Multifamily Florida - Summer 2011 - (Page 9)
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Apartment transactions are now found in FAA’s monthly online newsletter, e-Connect. Marcus & Millichap compiled market reports for some Florida markets.
Renewed hiring in many employment sectors will sustain a strong performance in the Jacksonville apartment market in 2011, although a repeat of last year’s substantial drop in vacancy will likely not occur. Rather, the market will settle into a more sustainable cycle of demand growth spurred by household formation, not the release of pent-up demand that took place in 2010. Demand for Class A apartments led the turnaround last year, but the lower-tier segment came on strong in the second half, accounting for 57% of all net absorption during the period. As additional residents become employed during 2011 and uppertier vacancy tightens in high-demand areas, Class B/C vacancy will decline further. Demand for Class B/C rentals will likely continue to surge in the Southside, Bay Meadows and East Jacksonville submarkets as upper-tier availability tightens before spilling into nearby Lake Shore and Southeast Jacksonville. While Jacksonville remains a low-velocity market, several sales last year involved large, lender-owned properties, and these deals will continue to occur in 2011 as operations improve and construction stays minimal. Distressed assets in the market typically sell for less than $30,000 per unit, providing an attractive entry point for investors and an opportunity to raise the value of an asset through improving occupancy. Cap rates vary widely due to the proportion of distressed sales but generally start at about 9% for most stabilized Class B/C properties. Resurgent property performance in the market’s lower tier will attract investors, and lenders will eventually make more financing available for this type of product. Properties in southeastern Duval and northern St. Johns counties will garner the greatest interest from investors when listed, but buildings in beach communities may also merit inquiry. Many assets in these locations offer stable operating histories and the benefit of high residual value due to more expensive land.
increase. Contraction in construction and local government C employment, however, will continue to weigh on employment BA SC trends. Last year, 1,500 jobs were cut marketwide. Construction: Developers will complete only 400 units in SW 2011, down from 792 units in 2010. Builders completed an SE average of 1,400 rentals annually last decade. Vacancy: Strengthening tenant demand and minimal construction will generate a 110 basis point decline in vacancy this year to 9.8%, a lower rate than at the start of the recession. Vacancy plummeted 350 basis points during 2010. Rents: Asking rents will rise 1.4% to $781 per month in 2011, and effective rents will advance 2% to $748 per month. Last year, asking rents fell 1.2%, while effective rents remained virtually flat, resulting in a slight reduction in concessions.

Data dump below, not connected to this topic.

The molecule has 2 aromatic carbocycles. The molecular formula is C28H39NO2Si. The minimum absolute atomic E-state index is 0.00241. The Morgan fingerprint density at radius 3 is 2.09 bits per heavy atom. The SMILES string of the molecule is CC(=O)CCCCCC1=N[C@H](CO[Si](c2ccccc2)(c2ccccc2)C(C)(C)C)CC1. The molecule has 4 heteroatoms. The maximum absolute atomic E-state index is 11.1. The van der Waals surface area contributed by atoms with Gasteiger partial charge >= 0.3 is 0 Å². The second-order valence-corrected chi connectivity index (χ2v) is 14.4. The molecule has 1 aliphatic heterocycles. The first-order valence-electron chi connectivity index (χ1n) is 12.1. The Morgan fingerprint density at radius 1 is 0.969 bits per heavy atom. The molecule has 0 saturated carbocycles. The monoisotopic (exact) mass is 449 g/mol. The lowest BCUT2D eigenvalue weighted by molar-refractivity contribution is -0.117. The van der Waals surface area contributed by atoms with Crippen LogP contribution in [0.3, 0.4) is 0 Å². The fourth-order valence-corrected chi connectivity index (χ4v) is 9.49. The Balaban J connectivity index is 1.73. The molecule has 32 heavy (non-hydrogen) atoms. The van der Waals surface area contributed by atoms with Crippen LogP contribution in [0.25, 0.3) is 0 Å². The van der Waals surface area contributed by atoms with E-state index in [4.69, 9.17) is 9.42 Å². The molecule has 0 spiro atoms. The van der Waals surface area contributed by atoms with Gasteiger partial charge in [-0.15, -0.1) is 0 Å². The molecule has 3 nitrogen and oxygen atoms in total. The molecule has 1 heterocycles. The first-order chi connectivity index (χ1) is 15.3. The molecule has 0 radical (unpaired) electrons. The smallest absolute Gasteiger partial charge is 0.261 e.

Recent improvements in tenant demand have set the Tampa apartment market on the path to recovery, and a significant decline in vacancy remains on track for 2011. Strong demand for upper-tier rentals in submarkets such as Central Tampa, Clearwater, and Westshore fueled the initial stages of recovery last year. Continuing a trend that started in late 2010, though, demand will shift to Class B/C units due to job growth in sectors such as trade, and leisure and hospitality. This shift is evident in results so far this year, as the Class B/C sector accounted for more than 60% of positive net absorption in the first quarter, compared with less than half of absorption six months ago. Projected improvements in vacancy and rents will encourage developers, but deliveries in 2011 will have a limited effect on operating results. Completions will likely increase next year, however, as 1,200 units were permitted over the past six months. Areas to monitor for construction include Central Tampa, where a significant planning pipeline exists, and infill sites in north-central Hillsborough County. Additional strengthening in property performance will broaden the investment market for Class B/C or lower-grade assets as 2011 progresses. Steady demand for high-quality Class A product in areas such as Central Hillsborough and Pinellas counties, though, will persist. Some recent deals involving stabilized Class A properties have priced at more than $100,000 per unit, but other REO and distressed assets can trade for less than $40,000 per unit. Cap rates for stabilized Class A product start in the low-6% range; low cost per unit remains the primary factor driving other transactions. With the recovery under way in the Class B/C segment and owners increasingly able to withdraw concessions, cap rates for this product type could compress from their current range
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Employment: Led by stronger hiring in the education and health services, trade, and financial services sectors, employers will create 9,000 jobs in Jacksonville during 2011, a 1.6%
Table of Contents for the Digital Edition of Multifamily Florida - Summer 2011
In the News
HUD’s Office of Healthcare Programs Making Progress in Delivering Senior Housing and Healthcare Loans More Efficiently
Is It Just Me, Or Does Everyone Seem Angry These Days?
Smart Marketing by Partnering With Corporate Housing Companies
Injuries on Your Property
Product/Service Council Directory
Multifamily Florida - Summer 2011